Experts from many design-related fields ranging from visual design to content management to usability engineering acknowledge the value and importance of information architecture. We feature testimonials from just a few experts below that you may wish to cite. With your help, we'll continue adding more.
Bob Boiko, Metatorial, University of Washington iSchool and author, The Content Management Bible
"Information architecture is at the very center of the electronic information storm. Without effective means to structure and present the information we produce we are blown about by the vast quantities and the variable quality of that information. IA provides you a deep keel and a strong rudder to surf above the waves of information that buffet you."
Peter Bogaards, Razorfish and editor, InfoDesign
"Information architecture is the intangible base of any information space which drives the intentional user experience. One can 'feel' such an architecture as the distinctive feature in usable, useful and desirable information spaces. Information architecture starts where randomness stops."
Michael Crandall, Technology Manager, Gates Foundation
"The emergence of Information Architecture (IA) as a formal discipline has gathered key areas of expertise together to provide a framework for the rational design of content-rich sites. IA provides the glue that allows content and services to work in tandem to satisfy user requirements, and the structure necessary to evaluate success in meeting those needs. Without IA, both users and creators of information - intensive applications are likely to suffer from wasted resources, time and effort; even worse, they won't know where to start to make things better the next time."
Joann Hackos, author, Content Management For Dynamic Web Delivery, co-author, User and Task Analysis for Interface
"I've seen so many organizations struggle to find a framework for their managed content, whether for Web delivery, Enterprise Content Management, or Knowledge Management. They tend to fall back on their organizational structure as a method of content organization. Unfortunately, such a structure often fails to improve information accessibility, resulting in the same problems that started their interest in content management in the first place.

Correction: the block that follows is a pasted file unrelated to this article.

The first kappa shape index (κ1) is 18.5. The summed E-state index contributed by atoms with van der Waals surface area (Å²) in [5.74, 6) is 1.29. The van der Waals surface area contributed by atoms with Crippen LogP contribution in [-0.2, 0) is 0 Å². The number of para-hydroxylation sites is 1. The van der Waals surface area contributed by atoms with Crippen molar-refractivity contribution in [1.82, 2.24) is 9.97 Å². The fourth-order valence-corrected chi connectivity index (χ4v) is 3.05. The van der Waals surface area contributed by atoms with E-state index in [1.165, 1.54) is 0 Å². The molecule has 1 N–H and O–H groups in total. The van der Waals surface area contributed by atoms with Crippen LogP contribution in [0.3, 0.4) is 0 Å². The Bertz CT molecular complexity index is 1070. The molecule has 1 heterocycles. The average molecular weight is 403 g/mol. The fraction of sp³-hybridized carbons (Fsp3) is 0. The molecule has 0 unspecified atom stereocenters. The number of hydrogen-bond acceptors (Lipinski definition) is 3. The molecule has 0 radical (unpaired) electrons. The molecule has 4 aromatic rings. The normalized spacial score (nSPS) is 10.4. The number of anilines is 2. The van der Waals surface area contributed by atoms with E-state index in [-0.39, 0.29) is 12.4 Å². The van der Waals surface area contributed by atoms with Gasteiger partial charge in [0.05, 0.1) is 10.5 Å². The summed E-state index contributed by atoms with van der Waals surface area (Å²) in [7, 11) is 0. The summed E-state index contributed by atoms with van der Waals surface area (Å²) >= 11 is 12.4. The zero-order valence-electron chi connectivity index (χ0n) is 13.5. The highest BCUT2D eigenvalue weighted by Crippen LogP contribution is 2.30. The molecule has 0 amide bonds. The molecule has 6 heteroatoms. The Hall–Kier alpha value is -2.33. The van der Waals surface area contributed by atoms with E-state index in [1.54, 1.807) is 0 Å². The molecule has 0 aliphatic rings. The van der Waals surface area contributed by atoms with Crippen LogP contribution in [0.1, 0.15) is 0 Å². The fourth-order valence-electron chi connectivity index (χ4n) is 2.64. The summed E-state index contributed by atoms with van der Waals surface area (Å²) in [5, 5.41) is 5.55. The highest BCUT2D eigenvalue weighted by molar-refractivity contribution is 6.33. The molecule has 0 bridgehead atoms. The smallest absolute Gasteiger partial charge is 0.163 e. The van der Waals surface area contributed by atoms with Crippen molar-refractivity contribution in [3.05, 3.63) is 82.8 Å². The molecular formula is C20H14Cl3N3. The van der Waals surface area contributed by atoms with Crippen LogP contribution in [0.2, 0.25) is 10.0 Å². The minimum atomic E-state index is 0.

Organizations need the perspective provided by a professional information architect, someone who is able to study accessibility among the user communities and find the best way to develop an information model. Information architecture is not for amateurs, no matter how sincere in their efforts."
Sarah Horton, Dartmouth College and co-author, Web Style Guide
"The success of a Web site depends on the soundness of its underlying architecture. The purpose of visual Web design is to reveal structure. Without structure, design is no more than window dressing."
Nico Macdonald, author, What Is Web Design?
"Information architecture is the most distinctive discipline to have evolved to facilitate the creation of networked interactive products. It is able to support and communicate abstract system and problem analysis, while seeing the big picture in product development. This allows it to effectively mediate between client requirements, user desires, engineering constraints, and design solutions. In this way it can also anchor the project 'vision', ensuring that its objectives are served by the final product."
Peter Merholz, Adaptive Path, Peterme.com
"As our lives become increasingly reliant on information, the ability for individuals to successfully find, understand, and shape this ethereal substance becomes necessary for survival and enrichment. Information architecture is committed to supporting these ends, and will emerge as an integral aspect in the future of business, government, education, community life, and society as a whole."